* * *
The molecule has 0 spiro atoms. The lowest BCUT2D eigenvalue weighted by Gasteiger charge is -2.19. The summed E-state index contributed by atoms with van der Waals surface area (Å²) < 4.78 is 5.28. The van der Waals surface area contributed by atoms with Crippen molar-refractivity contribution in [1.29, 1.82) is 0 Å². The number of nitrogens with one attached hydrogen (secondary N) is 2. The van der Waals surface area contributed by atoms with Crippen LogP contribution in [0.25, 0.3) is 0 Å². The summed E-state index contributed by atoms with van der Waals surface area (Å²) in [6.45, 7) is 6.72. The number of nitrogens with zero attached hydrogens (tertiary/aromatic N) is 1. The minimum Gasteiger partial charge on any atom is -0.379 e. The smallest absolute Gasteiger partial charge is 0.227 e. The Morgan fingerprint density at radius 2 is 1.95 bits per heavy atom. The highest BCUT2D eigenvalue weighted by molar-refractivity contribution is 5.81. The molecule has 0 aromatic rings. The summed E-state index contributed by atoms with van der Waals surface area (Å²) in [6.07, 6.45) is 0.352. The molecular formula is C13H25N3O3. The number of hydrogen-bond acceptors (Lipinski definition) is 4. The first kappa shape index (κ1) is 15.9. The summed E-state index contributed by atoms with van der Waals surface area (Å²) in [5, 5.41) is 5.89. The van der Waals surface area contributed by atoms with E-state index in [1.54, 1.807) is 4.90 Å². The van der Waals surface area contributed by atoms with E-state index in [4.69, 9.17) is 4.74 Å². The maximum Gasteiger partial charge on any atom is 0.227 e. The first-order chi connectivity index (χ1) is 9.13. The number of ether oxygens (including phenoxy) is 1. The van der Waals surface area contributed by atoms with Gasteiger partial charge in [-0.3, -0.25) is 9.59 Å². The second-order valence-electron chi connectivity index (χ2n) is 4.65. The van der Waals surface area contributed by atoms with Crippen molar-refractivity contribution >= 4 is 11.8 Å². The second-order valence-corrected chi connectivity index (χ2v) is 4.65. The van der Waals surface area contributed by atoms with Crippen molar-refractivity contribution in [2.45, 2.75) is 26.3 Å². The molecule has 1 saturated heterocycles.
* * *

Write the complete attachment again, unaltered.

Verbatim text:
The molecule has 0 spiro atoms. The lowest BCUT2D eigenvalue weighted by Gasteiger charge is -2.19. The summed E-state index contributed by atoms with van der Waals surface area (Å²) < 4.78 is 5.28. The van der Waals surface area contributed by atoms with Crippen molar-refractivity contribution in [1.29, 1.82) is 0 Å². The number of nitrogens with one attached hydrogen (secondary N) is 2. The van der Waals surface area contributed by atoms with Crippen LogP contribution in [0.25, 0.3) is 0 Å². The summed E-state index contributed by atoms with van der Waals surface area (Å²) in [6.45, 7) is 6.72. The number of nitrogens with zero attached hydrogens (tertiary/aromatic N) is 1. The minimum Gasteiger partial charge on any atom is -0.379 e. The smallest absolute Gasteiger partial charge is 0.227 e. The Morgan fingerprint density at radius 2 is 1.95 bits per heavy atom. The highest BCUT2D eigenvalue weighted by molar-refractivity contribution is 5.81. The molecule has 0 aromatic rings. The summed E-state index contributed by atoms with van der Waals surface area (Å²) in [6.07, 6.45) is 0.352. The molecular formula is C13H25N3O3. The number of hydrogen-bond acceptors (Lipinski definition) is 4. The first kappa shape index (κ1) is 15.9. The summed E-state index contributed by atoms with van der Waals surface area (Å²) in [5, 5.41) is 5.89. The van der Waals surface area contributed by atoms with E-state index in [1.54, 1.807) is 4.90 Å². The van der Waals surface area contributed by atoms with E-state index in [4.69, 9.17) is 4.74 Å². The maximum Gasteiger partial charge on any atom is 0.227 e. The first-order chi connectivity index (χ1) is 9.13. The number of ether oxygens (including phenoxy) is 1. The van der Waals surface area contributed by atoms with Gasteiger partial charge in [-0.3, -0.25) is 9.59 Å². The second-order valence-electron chi connectivity index (χ2n) is 4.65. The van der Waals surface area contributed by atoms with Crippen molar-refractivity contribution >= 4 is 11.8 Å². The second-order valence-corrected chi connectivity index (χ2v) is 4.65. The van der Waals surface area contributed by atoms with Crippen molar-refractivity contribution in [2.45, 2.75) is 26.3 Å². The molecule has 1 saturated heterocycles.